The more still and silent I became, the more my body began to talk with me, and as a result, I craved more silence. I ate when I was hungry. I slept when I was tired. I drank when I was thirsty. I went outside when I sensed that being indoors too much was stifling. I turned on some comedy when too many tears gave me a headache. And then the noise of the TV hurt, so I turned it off, and enjoyed the silence again.
In essence, I was becoming attuned to myself. This is what we strive to do to our children: help them become attuned. To listen, and respond. I fear that too often, we tell our children what they feel, what they think, and how they should respond. As adults, we plow through our days, driving, carpooling, working, cleaning, writing, paying taxes, cooking, with little mindfulness, shutting out our attunement. All of these activities are incredibly meaningful activities, and yet, without a sense of attunement, they are mere distractions; things to get out of the way so that we can collapse into a chair, stare at the TV, and numb ourselves.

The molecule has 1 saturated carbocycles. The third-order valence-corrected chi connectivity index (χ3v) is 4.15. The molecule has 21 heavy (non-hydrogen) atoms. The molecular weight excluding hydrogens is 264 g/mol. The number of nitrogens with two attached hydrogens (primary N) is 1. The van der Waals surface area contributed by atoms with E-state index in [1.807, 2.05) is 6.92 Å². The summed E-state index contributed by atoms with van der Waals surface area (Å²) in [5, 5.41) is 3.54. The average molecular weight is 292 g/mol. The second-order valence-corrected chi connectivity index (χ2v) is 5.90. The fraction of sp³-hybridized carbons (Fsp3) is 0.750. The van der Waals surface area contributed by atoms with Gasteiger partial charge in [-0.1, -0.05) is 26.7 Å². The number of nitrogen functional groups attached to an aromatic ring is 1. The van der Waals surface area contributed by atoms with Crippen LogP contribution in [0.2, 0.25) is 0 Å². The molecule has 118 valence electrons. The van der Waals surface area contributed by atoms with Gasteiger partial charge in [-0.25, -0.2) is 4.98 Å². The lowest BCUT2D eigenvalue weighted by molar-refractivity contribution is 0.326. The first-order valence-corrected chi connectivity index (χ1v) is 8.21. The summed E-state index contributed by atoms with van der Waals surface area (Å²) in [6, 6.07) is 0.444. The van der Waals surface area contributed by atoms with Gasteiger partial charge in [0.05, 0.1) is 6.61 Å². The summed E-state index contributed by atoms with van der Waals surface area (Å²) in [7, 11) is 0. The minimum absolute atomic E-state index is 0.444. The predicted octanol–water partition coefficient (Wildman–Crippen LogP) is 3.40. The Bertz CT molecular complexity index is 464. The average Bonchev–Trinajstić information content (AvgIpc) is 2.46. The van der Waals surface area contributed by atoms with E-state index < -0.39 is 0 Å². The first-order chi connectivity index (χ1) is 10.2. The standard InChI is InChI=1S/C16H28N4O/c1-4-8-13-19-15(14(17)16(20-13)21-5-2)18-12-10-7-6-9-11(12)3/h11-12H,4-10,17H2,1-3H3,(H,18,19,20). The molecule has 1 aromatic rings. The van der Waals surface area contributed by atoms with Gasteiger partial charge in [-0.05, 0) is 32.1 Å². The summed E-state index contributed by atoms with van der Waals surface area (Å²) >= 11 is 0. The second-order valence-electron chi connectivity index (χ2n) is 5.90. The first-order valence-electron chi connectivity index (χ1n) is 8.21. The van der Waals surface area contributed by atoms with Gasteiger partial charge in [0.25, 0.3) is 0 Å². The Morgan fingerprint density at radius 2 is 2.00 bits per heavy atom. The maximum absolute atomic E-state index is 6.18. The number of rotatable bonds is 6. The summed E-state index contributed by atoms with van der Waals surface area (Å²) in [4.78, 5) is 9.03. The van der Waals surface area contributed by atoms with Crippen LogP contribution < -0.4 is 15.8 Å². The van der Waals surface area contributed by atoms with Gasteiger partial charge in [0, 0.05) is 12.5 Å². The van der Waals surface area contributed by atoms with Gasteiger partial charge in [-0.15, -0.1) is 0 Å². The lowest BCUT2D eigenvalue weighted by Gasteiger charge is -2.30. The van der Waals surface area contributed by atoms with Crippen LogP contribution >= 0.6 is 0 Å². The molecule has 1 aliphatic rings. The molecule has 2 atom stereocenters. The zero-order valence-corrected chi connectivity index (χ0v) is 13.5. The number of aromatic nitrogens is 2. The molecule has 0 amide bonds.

Perhaps this is why yoga, meditation, and retreats have grown in popularity. We are screaming out for silence, so we pay for it, and then we feel that it’s okay…justified…we are taking a class, and so, therefore, it is productive silence.
What if we were to turn the thought process around? What if we were to ask ourselves each day, with the voice of a loving mother or father, “What do I need on this day?” and then await an answer, silently, with great anticipation. Mothering or fathering ourselves could be a compassionate gesture by which we stop the treadmill of the ordinary, learning to make the simple things in life extraordinary.